Farm Progress

Additional $502 million expands rural high-speed internet

The funding through USDA's ReConnect Program provides loans and grants for projects in 20 states

Rachel Schutte, Content Producer

September 22, 2022

3 Min Read
Agronomist using smart phone mobile app to analyze crop development, female hands with mobile phone in cultivated wheat field
Getty/iStockphoto/Igor Stevanovic

Over 70% of counties in the U.S. are considered rural, and 6 million residents call rural America home. The lack of reliable internet access is a major economic barrier and leaves rural areas isolated and left behind.

U.S. Department of Agriculture Secretary Tom Vilsack announced $502 million in loans and grants to provide high-speed internet access for rural residents and businesses in 20 states. This is part of the third round of funding available through USDA's ReConnect Program.

The Department will make additional investments for rural high-speed internet in the coming months through the ReConnect Program and beyond, including funding from President Biden’s Bipartisan Infrastructure Law, which provides $65 billion to expand high-speed internet across the U.S.

“President Biden’s commitment to high-speed internet in rural communities is foundational to ensuring that the nation’s economy continues to expand from the bottom up and the middle out,” Vilsack said. “High-speed internet will improve the rural economy. It will help rural businesses grow and get access to new markets. It will help rural residents get access to more and better health care and educational opportunities.”

Greg Puckett, Chair of the National Association of Counties’ Rural Action Caucus, says the group is working diligently with USDA on a mapping project to better understand the areas of the U.S. with poor or no high-speed internet access. Puckett explains the project will help target funding to improve broadband access for all rural residents.

Related:USDA commits to team effort on expanding rural broadband

USDA is making 32 awards to projects in Alabama, Alaska, California, Colorado, Illinois, Iowa, Kansas, Michigan, Minnesota, Mississippi, Missouri, Montana, Nebraska, North Carolina, North Dakota, Oklahoma, Oregon, Tennessee, Texas and Wyoming. Many of the awards will help rural people and businesses on Tribal lands and people in socially vulnerable communities.

Examples of projects receiving funding include:

  • In Michigan, the Sault Ste. Marie Tribe of Chippewa is receiving a $25 million grant to connect 1,217 people and 26 businesses to high-speed internet in Chippewa and Mackinac counties.

  • Net Vision Communications LLC is receiving a $12.4 million loan to connect 4,587 people, 300 businesses, nine farms and 15 public schools to high-speed internet in Barton County, Missouri.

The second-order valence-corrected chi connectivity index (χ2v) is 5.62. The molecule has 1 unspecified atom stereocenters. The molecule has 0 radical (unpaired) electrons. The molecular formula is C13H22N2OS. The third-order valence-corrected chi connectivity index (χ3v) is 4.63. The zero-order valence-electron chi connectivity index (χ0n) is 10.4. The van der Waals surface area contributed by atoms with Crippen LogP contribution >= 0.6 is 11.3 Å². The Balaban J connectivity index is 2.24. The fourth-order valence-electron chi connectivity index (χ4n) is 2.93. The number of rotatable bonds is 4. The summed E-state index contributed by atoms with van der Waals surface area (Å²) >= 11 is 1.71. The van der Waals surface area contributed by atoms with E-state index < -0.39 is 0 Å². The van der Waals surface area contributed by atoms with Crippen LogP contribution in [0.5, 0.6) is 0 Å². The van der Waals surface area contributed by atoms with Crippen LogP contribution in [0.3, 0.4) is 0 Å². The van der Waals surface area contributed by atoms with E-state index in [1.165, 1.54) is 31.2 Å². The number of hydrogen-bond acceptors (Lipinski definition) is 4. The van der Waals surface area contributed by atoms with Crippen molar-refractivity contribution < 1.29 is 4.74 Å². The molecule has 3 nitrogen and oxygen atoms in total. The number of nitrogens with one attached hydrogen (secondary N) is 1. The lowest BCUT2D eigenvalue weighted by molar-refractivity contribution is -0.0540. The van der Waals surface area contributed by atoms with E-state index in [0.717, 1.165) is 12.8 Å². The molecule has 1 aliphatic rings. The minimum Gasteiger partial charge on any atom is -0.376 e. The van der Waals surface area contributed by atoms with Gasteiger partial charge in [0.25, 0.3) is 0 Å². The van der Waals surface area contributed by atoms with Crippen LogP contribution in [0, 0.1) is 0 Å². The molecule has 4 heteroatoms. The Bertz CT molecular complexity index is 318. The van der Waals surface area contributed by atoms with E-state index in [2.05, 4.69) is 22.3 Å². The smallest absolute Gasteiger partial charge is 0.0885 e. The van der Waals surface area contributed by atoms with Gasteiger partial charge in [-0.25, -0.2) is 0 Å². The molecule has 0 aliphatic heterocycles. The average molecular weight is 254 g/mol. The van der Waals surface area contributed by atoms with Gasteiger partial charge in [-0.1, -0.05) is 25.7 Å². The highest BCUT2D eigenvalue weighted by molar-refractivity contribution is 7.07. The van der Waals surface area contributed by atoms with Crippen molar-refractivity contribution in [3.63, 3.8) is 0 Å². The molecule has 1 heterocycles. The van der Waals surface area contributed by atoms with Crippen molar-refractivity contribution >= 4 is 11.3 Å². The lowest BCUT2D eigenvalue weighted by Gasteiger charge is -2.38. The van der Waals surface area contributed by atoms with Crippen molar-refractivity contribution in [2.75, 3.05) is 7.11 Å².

• Oklahoma’s Southern Plains Cable LLC is receiving an $8.1 million loan and an $8.1 million grant to deploy a fiber-to-the-premises network that will connect 7,093 people, 230 businesses, six farms and 29 schools to high-speed internet in Caddo, Comanche, Cotton and Grady counties. 

Earlier this summer, the Department announced a $356 million investment through the ReConnect Program to help rural residents and businesses in 11 states gain access to high-speed internet. USDA has announced $858 million in the third round of ReConnect funding so far and plans to make more investment announcements under this program in the coming weeks to add to that total.

To be eligible for ReConnect Program funding, an applicant must serve an area where high-speed internet service speeds are lower than 100 megabits per second (download) and 20 Mbps (upload). The applicant must also commit to building facilities capable of providing high-speed internet service at speeds of 100 Mbps (download and upload) to every location in its proposed service area.

To learn more about investment resources for rural areas, visit or contact the nearest USDA Rural Development state office.

About the Author(s)

Rachel Schutte

Content Producer, Farm Futures

Rachel grew up in central Wisconsin and earned a B.S. in soil and crop science from the University of Wisconsin - Platteville. Before joining the Farm Futures team, Rachel spent time in the field as an agronomist before transitioning to the world of marketing and communications. She now resides in northeast Iowa where she enjoys raising bottle calves and farming corn and soybeans alongside her husband and his family.

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